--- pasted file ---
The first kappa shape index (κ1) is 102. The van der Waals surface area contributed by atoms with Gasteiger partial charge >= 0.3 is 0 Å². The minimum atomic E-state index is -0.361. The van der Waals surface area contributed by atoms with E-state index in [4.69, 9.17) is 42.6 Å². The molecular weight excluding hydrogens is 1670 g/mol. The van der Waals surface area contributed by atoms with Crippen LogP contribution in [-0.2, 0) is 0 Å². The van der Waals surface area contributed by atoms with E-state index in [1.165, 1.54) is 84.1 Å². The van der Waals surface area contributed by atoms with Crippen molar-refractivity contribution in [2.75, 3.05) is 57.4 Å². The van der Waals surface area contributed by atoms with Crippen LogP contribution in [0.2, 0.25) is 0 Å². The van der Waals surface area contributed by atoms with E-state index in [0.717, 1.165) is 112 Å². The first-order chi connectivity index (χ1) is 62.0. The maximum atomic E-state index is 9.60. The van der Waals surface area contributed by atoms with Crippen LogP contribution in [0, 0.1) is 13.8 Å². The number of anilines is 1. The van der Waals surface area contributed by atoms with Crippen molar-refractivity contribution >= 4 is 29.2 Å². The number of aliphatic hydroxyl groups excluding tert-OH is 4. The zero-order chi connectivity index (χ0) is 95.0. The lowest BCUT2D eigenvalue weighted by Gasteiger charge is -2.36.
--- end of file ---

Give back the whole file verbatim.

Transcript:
The first kappa shape index (κ1) is 102. The van der Waals surface area contributed by atoms with Gasteiger partial charge >= 0.3 is 0 Å². The minimum atomic E-state index is -0.361. The van der Waals surface area contributed by atoms with E-state index in [4.69, 9.17) is 42.6 Å². The molecular weight excluding hydrogens is 1670 g/mol. The van der Waals surface area contributed by atoms with Crippen LogP contribution in [-0.2, 0) is 0 Å². The van der Waals surface area contributed by atoms with E-state index in [1.165, 1.54) is 84.1 Å². The van der Waals surface area contributed by atoms with Crippen molar-refractivity contribution in [2.75, 3.05) is 57.4 Å². The van der Waals surface area contributed by atoms with Crippen LogP contribution in [0.2, 0.25) is 0 Å². The van der Waals surface area contributed by atoms with E-state index in [0.717, 1.165) is 112 Å². The first-order chi connectivity index (χ1) is 62.0. The maximum atomic E-state index is 9.60. The van der Waals surface area contributed by atoms with Crippen LogP contribution in [0, 0.1) is 13.8 Å². The number of anilines is 1. The van der Waals surface area contributed by atoms with Crippen molar-refractivity contribution >= 4 is 29.2 Å². The number of aliphatic hydroxyl groups excluding tert-OH is 4. The zero-order chi connectivity index (χ0) is 95.0. The lowest BCUT2D eigenvalue weighted by Gasteiger charge is -2.36.